My Brightest Diamond & Goapele Live Show Reviews: Twin Nights of Powerful Females at Doug Fir Lounge

This week, I found myself at Portland’s Doug Fir Lounge three days in a near row. While it is perhaps my second must frequented venue after Holocene, rarely do I have the chance to go so many times in one week, and to observe such varying acts. Hence, in celebration of today’s full moon in Gemini — just like our Intuitive Navigation event tomorrow eve at Holocene — I shall endeavor a twin review of two notable female acts: Bay Area R&B singer Goapele and indie rock veteran My Brightest Diamond, both of whom put on great shows, but in vastly different ways and to vastly differing crowds.

The full moon represents the femininity and intuition, and today’s Full Moon in Gemini (during a Sagittarius month) looks to the twin sign for an outwards celebration of life.

My Brightest Diamond and Goapele Live Show Review at Doug Fir Lounge



On Thursday night, Goapele Mohlabane took the stage a dizzying one-and-a-half hour late, for apparently no reason at all. When she emerged, all smiles and wearing a bright royal blue and red floral kimono, it seemed such an infraction was likely on purpose. After all, she was the only act billed on a show titled an “Intimate Evening With Goapele”, so why not stall a little bit? Luckily for Goapele, it seemed that the diverse audience’s bitching and moaning faded away at once, and their gripes turned into vocal choruses of appreciation. Included in that appreciation was the oft-repeated but simple excitement that, lo and behold, Goapele had actually decided to perform in Portland instead of skipping it to play in Seattle!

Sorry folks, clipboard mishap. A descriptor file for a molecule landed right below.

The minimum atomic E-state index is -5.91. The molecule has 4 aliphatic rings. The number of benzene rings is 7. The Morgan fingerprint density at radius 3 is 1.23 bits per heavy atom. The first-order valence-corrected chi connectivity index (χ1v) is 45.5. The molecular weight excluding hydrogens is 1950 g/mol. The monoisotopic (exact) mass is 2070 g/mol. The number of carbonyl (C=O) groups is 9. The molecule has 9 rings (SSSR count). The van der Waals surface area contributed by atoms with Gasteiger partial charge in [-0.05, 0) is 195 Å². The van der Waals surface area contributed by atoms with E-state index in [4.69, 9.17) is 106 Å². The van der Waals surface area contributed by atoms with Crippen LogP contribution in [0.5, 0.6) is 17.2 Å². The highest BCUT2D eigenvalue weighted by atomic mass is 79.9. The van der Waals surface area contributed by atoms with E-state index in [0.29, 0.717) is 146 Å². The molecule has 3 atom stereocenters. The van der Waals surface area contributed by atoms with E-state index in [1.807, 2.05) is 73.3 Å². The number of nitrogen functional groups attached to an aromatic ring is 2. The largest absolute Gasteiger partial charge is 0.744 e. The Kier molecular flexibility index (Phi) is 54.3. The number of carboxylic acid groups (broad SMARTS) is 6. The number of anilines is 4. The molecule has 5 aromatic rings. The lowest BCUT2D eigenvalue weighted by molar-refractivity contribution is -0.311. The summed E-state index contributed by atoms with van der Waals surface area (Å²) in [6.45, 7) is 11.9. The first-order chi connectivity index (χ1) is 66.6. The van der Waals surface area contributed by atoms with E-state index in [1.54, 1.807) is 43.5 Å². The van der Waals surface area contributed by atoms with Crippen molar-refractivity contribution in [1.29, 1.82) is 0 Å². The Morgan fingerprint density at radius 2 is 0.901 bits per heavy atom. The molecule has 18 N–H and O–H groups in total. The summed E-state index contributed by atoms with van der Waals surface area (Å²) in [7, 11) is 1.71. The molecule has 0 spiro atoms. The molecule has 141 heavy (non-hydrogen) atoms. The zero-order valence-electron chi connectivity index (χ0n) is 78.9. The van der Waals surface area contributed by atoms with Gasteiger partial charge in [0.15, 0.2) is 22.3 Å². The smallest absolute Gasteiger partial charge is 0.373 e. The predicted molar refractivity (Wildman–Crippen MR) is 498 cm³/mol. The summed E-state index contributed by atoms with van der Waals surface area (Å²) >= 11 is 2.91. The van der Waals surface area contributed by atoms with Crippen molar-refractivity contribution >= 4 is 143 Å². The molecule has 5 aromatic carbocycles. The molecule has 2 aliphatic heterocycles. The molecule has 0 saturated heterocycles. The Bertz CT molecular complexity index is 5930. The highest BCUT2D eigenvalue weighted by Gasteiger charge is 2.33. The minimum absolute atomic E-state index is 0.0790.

Mohlabane began with a number of songs from 2011’s Break of Dawn record, and it took me half a song and plenty of noodling from her three-piece backing band for me to realize that I knew it. In a live setting, Goapele’s arrangements and instrumentation are quite different from her more muted studio recordings; it seemed that the filler music of mellow jazz that played just before her set were indeed an appropriate choice for what would follow.

To be frank, if the studio version of her songs sounded like the stage version, I probably wouldn’t listen to Goapele too frequently. Her live performance is undoubtedly entertaining, and all the musicians are mad skilled, of course, but it is all a bit too “classic” for me, with big guitar solo moves and such, unlike her more contemporary-sounding records. “Play”, for example, became a cheerful, well-natured call-and-response track as opposed to a sultry bedroom seduction. Both were good, but different. Appropriately, though, the show isn’t about her mega talented backing band; it’s about Goapele — and even when Goapele is trying to not make it about her, it’s still about her. During an extended solo by her keyboardist at the middle of “Milk and Honey”, it took a good minute of Goapele standing off to the side — not even facing the crowd and seriously, while sipping from a cup of coffee — for anyone to pause and think, “Um, wait… There is a super badass keyboard solo going on.”